Ifoxetine (CGP-15,210-G) is a selective serotonin reuptake inhibitor (SSRI) which was investigated as an antidepressant in the 1980s but was never marketed.[1][2][3] Ifoxetine selectively blocks the reuptake of serotonin in the brain supposedly without affecting it in the periphery.[3] Supporting this claim, ifoxetine was found to be efficacious in clinical trials and was very well tolerated, producing almost no physical side effects or other complaints of significant concern.[3]

Clinical data
Routes of
ATC code
  • none
Legal status
Legal status
  • In general: uncontrolled
CAS Number
PubChem CID
CompTox Dashboard (EPA)
Chemical and physical data
Molar mass221.30 g/mol g·mol−1
3D model (JSmol)


  1. Burrows GD, McIntyre IM, Judd FK, Norman TR (August 1988). "Clinical effects of serotonin reuptake inhibitors in the treatment of depressive illness". The Journal of Clinical Psychiatry. 49 Suppl: 18–22. PMID 3045107.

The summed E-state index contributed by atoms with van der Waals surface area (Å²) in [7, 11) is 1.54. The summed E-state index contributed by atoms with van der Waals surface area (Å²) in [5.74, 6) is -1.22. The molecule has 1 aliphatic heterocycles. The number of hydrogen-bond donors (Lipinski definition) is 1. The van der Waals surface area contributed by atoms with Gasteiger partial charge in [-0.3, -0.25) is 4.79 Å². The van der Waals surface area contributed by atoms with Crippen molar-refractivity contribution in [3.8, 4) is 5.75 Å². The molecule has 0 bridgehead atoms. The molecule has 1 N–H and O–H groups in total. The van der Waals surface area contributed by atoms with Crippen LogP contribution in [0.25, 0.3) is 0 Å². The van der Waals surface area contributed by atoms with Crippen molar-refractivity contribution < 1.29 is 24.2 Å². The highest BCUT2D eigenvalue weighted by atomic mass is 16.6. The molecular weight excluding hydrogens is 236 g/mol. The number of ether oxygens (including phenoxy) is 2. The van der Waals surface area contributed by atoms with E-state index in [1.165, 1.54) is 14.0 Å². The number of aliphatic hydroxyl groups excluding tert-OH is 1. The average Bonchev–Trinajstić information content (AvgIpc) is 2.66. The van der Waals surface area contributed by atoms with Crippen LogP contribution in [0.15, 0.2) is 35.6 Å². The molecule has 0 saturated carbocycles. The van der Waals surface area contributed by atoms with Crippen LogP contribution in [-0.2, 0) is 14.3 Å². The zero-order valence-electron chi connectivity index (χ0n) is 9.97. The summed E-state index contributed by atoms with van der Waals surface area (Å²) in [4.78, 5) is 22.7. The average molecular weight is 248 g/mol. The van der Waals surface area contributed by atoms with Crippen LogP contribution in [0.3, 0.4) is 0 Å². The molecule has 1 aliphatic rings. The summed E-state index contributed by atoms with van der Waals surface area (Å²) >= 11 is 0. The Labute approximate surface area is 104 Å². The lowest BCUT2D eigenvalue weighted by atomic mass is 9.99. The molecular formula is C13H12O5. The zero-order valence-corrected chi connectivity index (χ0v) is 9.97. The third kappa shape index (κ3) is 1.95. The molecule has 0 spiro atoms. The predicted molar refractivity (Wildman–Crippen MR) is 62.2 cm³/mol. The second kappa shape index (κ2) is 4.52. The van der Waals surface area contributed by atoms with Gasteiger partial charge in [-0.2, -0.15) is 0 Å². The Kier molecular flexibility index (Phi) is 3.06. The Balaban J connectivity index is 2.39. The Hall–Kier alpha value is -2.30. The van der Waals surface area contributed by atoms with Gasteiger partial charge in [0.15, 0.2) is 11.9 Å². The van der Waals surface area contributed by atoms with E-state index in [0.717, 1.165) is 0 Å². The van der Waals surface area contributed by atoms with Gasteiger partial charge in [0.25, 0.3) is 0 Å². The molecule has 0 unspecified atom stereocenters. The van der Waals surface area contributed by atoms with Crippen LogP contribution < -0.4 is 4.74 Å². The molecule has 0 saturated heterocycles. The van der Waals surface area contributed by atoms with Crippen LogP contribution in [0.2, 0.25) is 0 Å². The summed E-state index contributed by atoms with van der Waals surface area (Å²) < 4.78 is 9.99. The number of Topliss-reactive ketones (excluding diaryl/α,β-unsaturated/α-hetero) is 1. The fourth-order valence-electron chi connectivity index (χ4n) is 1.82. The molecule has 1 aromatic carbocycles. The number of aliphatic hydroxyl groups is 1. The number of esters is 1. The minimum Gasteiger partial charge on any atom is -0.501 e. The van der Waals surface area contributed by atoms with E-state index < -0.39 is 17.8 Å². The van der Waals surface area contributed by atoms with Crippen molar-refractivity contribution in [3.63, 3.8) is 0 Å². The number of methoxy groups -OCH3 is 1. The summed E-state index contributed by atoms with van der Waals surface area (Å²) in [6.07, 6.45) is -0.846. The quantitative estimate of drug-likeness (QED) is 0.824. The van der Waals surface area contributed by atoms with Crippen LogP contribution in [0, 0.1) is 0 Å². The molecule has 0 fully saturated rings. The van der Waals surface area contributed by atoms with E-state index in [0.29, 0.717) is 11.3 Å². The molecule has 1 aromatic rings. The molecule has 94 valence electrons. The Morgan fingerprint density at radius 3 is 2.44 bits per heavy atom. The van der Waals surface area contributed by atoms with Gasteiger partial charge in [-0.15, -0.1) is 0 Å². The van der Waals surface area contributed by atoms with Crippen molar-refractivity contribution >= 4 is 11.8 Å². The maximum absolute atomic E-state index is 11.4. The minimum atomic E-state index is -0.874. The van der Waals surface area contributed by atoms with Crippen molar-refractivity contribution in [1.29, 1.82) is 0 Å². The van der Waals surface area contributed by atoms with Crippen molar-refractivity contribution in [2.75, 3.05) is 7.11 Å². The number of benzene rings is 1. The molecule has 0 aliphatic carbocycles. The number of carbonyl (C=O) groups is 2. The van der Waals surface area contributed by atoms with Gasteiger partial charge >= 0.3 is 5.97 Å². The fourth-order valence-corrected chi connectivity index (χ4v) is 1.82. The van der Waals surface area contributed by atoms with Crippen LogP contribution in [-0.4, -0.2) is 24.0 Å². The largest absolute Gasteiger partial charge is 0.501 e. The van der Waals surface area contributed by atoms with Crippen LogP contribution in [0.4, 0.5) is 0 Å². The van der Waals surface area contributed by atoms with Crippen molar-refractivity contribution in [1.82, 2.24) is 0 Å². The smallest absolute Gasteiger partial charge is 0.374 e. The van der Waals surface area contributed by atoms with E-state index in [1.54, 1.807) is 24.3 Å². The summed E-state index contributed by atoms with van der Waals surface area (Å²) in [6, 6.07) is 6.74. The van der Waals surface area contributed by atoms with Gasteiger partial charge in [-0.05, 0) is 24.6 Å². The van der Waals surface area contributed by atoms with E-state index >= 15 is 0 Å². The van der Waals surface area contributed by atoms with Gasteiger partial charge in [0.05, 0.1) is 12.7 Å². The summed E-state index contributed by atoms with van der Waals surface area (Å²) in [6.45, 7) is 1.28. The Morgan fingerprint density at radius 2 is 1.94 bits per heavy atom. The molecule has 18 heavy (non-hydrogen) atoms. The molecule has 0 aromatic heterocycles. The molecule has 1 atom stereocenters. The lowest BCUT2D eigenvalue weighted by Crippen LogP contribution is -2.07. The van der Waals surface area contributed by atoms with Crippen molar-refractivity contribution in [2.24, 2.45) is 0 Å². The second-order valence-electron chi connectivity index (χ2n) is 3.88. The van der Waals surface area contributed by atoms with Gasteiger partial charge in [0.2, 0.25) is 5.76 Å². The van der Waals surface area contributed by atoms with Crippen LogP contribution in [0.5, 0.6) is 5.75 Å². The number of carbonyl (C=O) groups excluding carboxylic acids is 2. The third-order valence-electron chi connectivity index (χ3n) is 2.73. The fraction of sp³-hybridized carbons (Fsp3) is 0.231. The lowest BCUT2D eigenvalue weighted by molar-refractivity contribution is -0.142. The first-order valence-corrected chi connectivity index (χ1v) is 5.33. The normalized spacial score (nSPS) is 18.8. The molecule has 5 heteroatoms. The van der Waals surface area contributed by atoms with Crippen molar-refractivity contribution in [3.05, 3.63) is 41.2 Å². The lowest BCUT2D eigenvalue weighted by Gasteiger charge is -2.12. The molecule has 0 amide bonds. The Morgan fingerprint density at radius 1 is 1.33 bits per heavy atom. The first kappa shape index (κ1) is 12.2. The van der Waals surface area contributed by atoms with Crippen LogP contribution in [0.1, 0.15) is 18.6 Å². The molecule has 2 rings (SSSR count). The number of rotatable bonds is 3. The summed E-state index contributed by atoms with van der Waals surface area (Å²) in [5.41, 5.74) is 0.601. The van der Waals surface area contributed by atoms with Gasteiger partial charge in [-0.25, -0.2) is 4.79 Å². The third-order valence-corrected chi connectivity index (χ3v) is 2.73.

2. Waldmeier PC, Maître L, Baumann PA, et al. (October 1986). "Ifoxetine, a compound with atypical effects on serotonin uptake". European Journal of Pharmacology. 130 (1–2): 1–10. doi:10.1016/0014-2999(86)90177-9. PMID 2877890.
  3. Delini-Stula A, Fischbach R, Gauthier JM, et al. (July 1987). "First clinical experience with ifoxetine, a new 5-HT reuptake blocker with particular emphasis on the side-effect profile of the 5-HT-uptake inhibiting drugs". International Clinical Psychopharmacology. 2 (3): 201–15. doi:10.1097/00004850-198707000-00003. PMID 3320185.

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